A good thesis statement will be specific and foster debate; it will guide the entire essay. Let’s take, for example, an essay about Oscar Wilde’s novel The Picture of Dorian Gray. A bad thesis statement might be:

Oscar Wilde uses metaphors in his novel, The Picture of Dorian Gray

This statement is hard to argue with, but only because it is so obvious. Almost all novel-writers use metaphors, and the statement doesn’t indicate that the essay will contain any specific or original analysis (even if it does end up doing so).

A good thesis statement might be:

In The Picture of Dorian Gray, Oscar Wilde uses the immorality of the titular character to critique the narcissism of aestheticism.

This thesis statement is in conversation with existing critical debates about the text, it can be counter-argued, and it offers a subjective and specific reading of the novel based on the essay-writer’s own opinion.

Step 5: Create an outline

Now you’ve got your thesis statement, it’ll be easier to create a rough plan of what your essay is going to look like.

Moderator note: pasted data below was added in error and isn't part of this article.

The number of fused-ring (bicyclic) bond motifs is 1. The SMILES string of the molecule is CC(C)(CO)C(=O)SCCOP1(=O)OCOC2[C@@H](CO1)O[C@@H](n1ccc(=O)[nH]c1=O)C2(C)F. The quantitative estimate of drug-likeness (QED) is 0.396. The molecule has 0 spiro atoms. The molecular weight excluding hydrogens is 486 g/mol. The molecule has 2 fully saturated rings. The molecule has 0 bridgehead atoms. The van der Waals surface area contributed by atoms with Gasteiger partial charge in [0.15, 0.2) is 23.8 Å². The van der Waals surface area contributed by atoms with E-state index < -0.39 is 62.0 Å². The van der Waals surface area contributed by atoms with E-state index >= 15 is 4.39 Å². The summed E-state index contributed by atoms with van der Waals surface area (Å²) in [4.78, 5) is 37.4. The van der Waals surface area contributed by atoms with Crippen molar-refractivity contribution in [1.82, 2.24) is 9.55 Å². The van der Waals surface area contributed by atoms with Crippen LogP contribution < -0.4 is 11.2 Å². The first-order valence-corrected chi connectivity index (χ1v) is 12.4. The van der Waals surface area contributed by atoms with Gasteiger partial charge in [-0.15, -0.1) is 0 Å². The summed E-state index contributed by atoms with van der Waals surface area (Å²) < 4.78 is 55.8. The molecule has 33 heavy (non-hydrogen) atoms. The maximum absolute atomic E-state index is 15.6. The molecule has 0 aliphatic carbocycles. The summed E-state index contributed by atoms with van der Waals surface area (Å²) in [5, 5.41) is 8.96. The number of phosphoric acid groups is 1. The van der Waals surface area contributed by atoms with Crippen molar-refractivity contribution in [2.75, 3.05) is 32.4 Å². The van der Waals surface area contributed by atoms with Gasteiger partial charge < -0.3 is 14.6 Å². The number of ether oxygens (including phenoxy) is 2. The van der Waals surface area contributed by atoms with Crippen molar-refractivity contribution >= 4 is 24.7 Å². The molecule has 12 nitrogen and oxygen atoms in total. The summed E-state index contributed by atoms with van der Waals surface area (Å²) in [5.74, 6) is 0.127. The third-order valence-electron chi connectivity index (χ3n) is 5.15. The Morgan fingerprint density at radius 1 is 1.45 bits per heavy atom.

Each individual section should contribute to and support the overall argument, and your thoughts should be organised and concise, with each section having its own purpose. 

If you’re particularly worried about reaching the word count, it can be helpful to outline not only what the function of each paragraph will be, but also a rough word count for each section.

Two students sitting outside, working on a laptop and writing in a notebook

Step 6: Write the introduction

The introduction is the first chance to sell your argument! A strong introduction will convince the reader that your essay is well thought-through, well-researched, nuanced and interesting. 

An introduction should be engaging – but try to avoid cliches! A firm statement, a startling statistic, or brief historical context are all great ways to engage readers. 

The introduction should also include your thesis statement in a clear and straightforward way, and should clarify any complex concepts or ambiguous terms in your essay.